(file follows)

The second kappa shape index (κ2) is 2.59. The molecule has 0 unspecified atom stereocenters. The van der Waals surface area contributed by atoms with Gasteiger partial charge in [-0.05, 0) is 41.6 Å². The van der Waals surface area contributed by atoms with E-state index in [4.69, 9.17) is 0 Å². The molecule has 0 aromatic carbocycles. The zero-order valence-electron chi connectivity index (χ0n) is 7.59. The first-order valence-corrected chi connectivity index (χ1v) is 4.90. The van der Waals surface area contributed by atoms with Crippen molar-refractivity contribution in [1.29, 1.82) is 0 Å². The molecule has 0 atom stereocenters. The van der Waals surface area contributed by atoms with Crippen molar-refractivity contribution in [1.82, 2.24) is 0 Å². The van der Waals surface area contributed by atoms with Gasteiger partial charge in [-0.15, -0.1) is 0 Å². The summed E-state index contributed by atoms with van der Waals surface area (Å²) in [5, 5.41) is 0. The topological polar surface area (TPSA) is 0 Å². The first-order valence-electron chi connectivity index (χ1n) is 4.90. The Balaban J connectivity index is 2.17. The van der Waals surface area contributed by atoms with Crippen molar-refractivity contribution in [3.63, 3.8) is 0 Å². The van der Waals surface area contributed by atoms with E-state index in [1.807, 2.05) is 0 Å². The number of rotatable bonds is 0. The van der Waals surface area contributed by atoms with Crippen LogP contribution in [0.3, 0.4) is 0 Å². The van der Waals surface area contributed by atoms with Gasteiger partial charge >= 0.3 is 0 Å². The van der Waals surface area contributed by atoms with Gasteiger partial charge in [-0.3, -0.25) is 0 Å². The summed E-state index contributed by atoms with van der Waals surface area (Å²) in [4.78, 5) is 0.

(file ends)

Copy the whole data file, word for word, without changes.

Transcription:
The second kappa shape index (κ2) is 2.59. The molecule has 0 unspecified atom stereocenters. The van der Waals surface area contributed by atoms with Gasteiger partial charge in [-0.05, 0) is 41.6 Å². The van der Waals surface area contributed by atoms with E-state index in [4.69, 9.17) is 0 Å². The molecule has 0 aromatic carbocycles. The zero-order valence-electron chi connectivity index (χ0n) is 7.59. The first-order valence-corrected chi connectivity index (χ1v) is 4.90. The van der Waals surface area contributed by atoms with Crippen molar-refractivity contribution in [1.29, 1.82) is 0 Å². The molecule has 0 atom stereocenters. The van der Waals surface area contributed by atoms with Crippen molar-refractivity contribution in [1.82, 2.24) is 0 Å². The van der Waals surface area contributed by atoms with Gasteiger partial charge in [-0.15, -0.1) is 0 Å². The summed E-state index contributed by atoms with van der Waals surface area (Å²) in [5, 5.41) is 0. The topological polar surface area (TPSA) is 0 Å². The first-order valence-electron chi connectivity index (χ1n) is 4.90. The Balaban J connectivity index is 2.17. The van der Waals surface area contributed by atoms with Crippen molar-refractivity contribution in [3.63, 3.8) is 0 Å². The van der Waals surface area contributed by atoms with E-state index in [1.807, 2.05) is 0 Å². The number of rotatable bonds is 0. The van der Waals surface area contributed by atoms with Crippen LogP contribution in [0.3, 0.4) is 0 Å². The van der Waals surface area contributed by atoms with Gasteiger partial charge >= 0.3 is 0 Å². The van der Waals surface area contributed by atoms with Gasteiger partial charge in [-0.3, -0.25) is 0 Å². The summed E-state index contributed by atoms with van der Waals surface area (Å²) in [4.78, 5) is 0.